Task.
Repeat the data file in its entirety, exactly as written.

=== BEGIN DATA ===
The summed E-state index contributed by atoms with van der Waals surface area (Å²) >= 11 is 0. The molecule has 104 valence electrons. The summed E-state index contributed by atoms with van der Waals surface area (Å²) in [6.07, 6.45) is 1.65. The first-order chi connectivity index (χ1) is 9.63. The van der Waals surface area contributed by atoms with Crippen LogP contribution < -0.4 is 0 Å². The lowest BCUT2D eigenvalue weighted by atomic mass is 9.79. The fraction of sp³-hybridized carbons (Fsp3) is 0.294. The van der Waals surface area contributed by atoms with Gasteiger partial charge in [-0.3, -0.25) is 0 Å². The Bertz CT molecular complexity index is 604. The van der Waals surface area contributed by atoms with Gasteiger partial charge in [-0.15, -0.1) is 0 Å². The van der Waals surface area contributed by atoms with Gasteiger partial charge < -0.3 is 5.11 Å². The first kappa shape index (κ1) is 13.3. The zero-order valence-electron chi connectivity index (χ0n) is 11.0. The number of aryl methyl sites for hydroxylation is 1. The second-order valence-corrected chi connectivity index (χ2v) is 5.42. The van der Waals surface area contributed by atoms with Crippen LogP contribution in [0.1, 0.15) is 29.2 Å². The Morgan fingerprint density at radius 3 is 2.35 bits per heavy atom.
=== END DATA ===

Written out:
The summed E-state index contributed by atoms with van der Waals surface area (Å²) >= 11 is 0. The molecule has 104 valence electrons. The summed E-state index contributed by atoms with van der Waals surface area (Å²) in [6.07, 6.45) is 1.65. The first-order chi connectivity index (χ1) is 9.63. The van der Waals surface area contributed by atoms with Crippen LogP contribution < -0.4 is 0 Å². The lowest BCUT2D eigenvalue weighted by atomic mass is 9.79. The fraction of sp³-hybridized carbons (Fsp3) is 0.294. The van der Waals surface area contributed by atoms with Gasteiger partial charge in [-0.3, -0.25) is 0 Å². The Bertz CT molecular complexity index is 604. The van der Waals surface area contributed by atoms with Gasteiger partial charge in [-0.15, -0.1) is 0 Å². The van der Waals surface area contributed by atoms with Gasteiger partial charge < -0.3 is 5.11 Å². The first kappa shape index (κ1) is 13.3. The zero-order valence-electron chi connectivity index (χ0n) is 11.0. The number of aryl methyl sites for hydroxylation is 1. The second-order valence-corrected chi connectivity index (χ2v) is 5.42. The van der Waals surface area contributed by atoms with Crippen LogP contribution in [0.1, 0.15) is 29.2 Å². The Morgan fingerprint density at radius 3 is 2.35 bits per heavy atom.